Assured delivery puts less versatile MCs to shame, demonstrating a sharp range of styles, an acute knowledge of hip hop history and some impressive lyrical stunts.

By Demented Toddler

“I’m sick of head raps”, says Sage Francis, but Hope, his first outing with producer Joe Beats, is certainly an album for heads, by no means “down with the mainstream”. The Non-Prophets’ website holds plenty of manifesto material which sets out their approaches to making music. It is a credit to their integrity that they adhere to them here, producing an entertaining, likeable record in the process. The Prophets’ integrity ensures the quality of their work, but it does reduce their capacity for experiment somewhat. Beats considers himself a “digger”, rather than a producer proper, unwilling to do much beyond looping. He is an accomplished “routine master”, unwilling to add technological flourishes or to play up flourishes of technique, but with a keen ear for a sample. Damage has him at his peak, with its atmospheric rhodes hook reminiscent of Mono’s Life in Mono.

The odd result of Beats’ approach is an album which draws on such diverse sources as Smoke City’s ’97 hit Underwater Love and an 1889 letter from Vincent Van Gogh to his brother, but somehow lacks variety; Joe himself admits he is no DJ Shadow (whose influence is evident here, not least on That Ain’t Right). Disasters tests these limitations: a spare track designed to foreground Francis’ lyrics, the electronic toy sounds which punctuate it cannot be more significantly incorporated into the track under Beats’ rules, and he runs the risk of gimmickry.

Sage Francis’ skilful versifying has an unfortunate flipside to it as well. The simple but effective chant on Damage is an exception to others on the album, as the Prophets’ predilection for choruses is not complemented by a knack for writing particularly good ones. Their over-simple refrains, not desperately original, suffer from being adjacent to Francis’ quick, clever-clever, densely allusive verses. For some reason, his attempts at shout-a-long don’t quite convince: when he says “bounce” and “jump”, you don’t really feel like getting up.

But this is not where the Non-Prophets’ strengths lie. Sage’s main schtick as a lyricist is to twist clichéd phrases, which, itself a cliché (well-used already by the likes of Carter USM). This sometimes has mixed results: “fairy godmother... fucker” is ok, and “I don’t strike a pose / I strike a poser” is fun, but “can’t we all just get along / stick and beat each other with it” borders on pantomime, and even the Prophets themselves insert a groan on the track after “When my time comes / it’d better wear a studded condom”.

The Message parody, “I’m trying not to... give your girl head” nearly buried at the end of Any Port is an early indication that this is an album made by two people who are both hip hop aficionados and historians. Joe samples “I’m not a prophet prince a ruler or a squire” from Black Sheep’s Try Counting Sheep; Sage reminds us that “back in the day / NWA made cops shudder”, his lyrics peppered with Tribe Called Quest references. “Hey sucka poet, wherever you are” adapts Midnight Marauders’ Sucka Nigga; “candy rappers” is borrowed from We Can Get Down on the same album. Sage even pauses to correct Phife Dawg’s Buggin Out line, “I float like gravity / never had a cavity” with “Hey Phife, gravity don’t float”. Ten years late and pedantic this is hypocrisy from an MC who fumbles the logic of “opportunity knocks only to be handed an eviction notice”, and takes liberties with mathematics (as well as Dr Octagon) with “half sharkalligator half man / half amazing”. But maybe he’s only joking.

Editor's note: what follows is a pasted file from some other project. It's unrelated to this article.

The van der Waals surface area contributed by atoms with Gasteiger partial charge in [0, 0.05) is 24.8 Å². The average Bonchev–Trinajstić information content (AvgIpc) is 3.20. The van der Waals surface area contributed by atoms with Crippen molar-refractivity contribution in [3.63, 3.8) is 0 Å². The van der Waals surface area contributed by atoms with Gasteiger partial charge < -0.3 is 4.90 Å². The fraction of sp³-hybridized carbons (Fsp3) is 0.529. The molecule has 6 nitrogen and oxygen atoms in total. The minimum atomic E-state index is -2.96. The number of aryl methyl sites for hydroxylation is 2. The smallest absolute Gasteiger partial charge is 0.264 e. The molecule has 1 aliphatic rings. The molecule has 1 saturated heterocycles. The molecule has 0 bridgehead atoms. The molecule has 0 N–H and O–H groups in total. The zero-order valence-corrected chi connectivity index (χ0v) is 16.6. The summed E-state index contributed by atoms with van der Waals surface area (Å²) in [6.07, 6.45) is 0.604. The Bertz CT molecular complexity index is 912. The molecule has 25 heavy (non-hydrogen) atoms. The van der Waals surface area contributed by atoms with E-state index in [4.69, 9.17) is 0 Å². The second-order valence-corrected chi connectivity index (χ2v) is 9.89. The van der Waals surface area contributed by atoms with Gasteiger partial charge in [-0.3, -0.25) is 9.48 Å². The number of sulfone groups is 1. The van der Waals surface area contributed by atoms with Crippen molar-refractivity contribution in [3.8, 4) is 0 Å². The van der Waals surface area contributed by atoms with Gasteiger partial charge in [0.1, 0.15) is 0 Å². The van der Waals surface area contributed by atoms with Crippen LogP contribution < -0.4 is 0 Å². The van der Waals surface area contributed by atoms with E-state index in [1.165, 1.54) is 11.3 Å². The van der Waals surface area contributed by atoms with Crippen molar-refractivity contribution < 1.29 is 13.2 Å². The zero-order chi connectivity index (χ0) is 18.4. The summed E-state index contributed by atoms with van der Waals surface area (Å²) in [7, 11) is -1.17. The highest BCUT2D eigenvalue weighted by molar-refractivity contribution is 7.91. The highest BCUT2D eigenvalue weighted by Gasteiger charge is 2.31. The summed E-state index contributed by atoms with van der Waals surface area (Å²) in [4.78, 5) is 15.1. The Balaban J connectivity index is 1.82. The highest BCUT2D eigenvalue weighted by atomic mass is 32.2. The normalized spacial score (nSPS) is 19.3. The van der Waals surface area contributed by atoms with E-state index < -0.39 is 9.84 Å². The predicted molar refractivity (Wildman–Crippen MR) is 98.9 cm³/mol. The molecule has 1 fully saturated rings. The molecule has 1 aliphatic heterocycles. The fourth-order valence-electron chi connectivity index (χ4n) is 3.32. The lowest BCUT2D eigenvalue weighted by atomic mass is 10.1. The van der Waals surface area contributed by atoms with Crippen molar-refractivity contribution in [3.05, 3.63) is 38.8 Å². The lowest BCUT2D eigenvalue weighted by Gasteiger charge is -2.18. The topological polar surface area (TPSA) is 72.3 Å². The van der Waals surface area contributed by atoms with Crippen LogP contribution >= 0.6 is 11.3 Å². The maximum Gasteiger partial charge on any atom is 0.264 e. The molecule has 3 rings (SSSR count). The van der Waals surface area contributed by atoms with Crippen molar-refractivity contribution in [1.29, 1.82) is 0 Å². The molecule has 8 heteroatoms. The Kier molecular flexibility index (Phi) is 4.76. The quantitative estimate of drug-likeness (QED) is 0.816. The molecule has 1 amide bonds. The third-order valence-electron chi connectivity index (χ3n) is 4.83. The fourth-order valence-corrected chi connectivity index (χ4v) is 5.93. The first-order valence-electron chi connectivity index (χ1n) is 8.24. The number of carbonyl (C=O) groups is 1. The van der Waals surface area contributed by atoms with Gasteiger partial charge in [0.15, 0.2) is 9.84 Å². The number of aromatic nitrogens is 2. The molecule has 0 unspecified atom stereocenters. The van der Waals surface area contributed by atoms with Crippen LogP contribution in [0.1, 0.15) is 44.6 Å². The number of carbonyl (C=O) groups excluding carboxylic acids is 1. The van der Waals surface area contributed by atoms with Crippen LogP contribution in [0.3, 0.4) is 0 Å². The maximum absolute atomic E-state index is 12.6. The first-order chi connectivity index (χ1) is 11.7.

When on target Francis’ humour is terrific: he is at his best when he imitates others least. When his social observations avoid triteness and his technique dodges the formulaic, he comes up with real gems, like “doing a thesis on ebonics / unconscious of using poor grammar”, and the best of his medium-strength blasphemy (which starts with a sub-Mike Ladd mock lord’s prayer at the beginning of the album), “The Bible’s a good read / like Stephen King’s Needful Things”.

Assured delivery puts less versatile MCs to shame, demonstrating a sharp range of styles, an acute knowledge of hip hop history and some impressive lyrical stunts. There’s a great moment where his alter ego Xaul Zan says “I’m deeper than Sage Francis”, but such throwaway lines leave the listener keen for more explanation – how can he say “I dig women who got more to get off their chests than wet t-shirts” shortly after having exclaimed “I am womaniser, hear me whore”?

There are various unnerving moments in Hope not least within the first song, which sometimes sounds like the bits in Linkin Park that go between the thrashing and screaming. On the whole it provides plenty of listening pleasure, and offers some real rewards lyrically and musically – RJD2 would be entirely jealous of the samples Joe Beats has dug up. It must be expected to appeal first to others who share the Non-Prophets’ healthy love for the hip hop, but its capacity to grow on anyone is impressive, with some genuinely memorable (and catchy) beats and rhymes. It’s not desperately radio or even dancefloor friendly, but in spite and perhaps because of this, well worth picking up.
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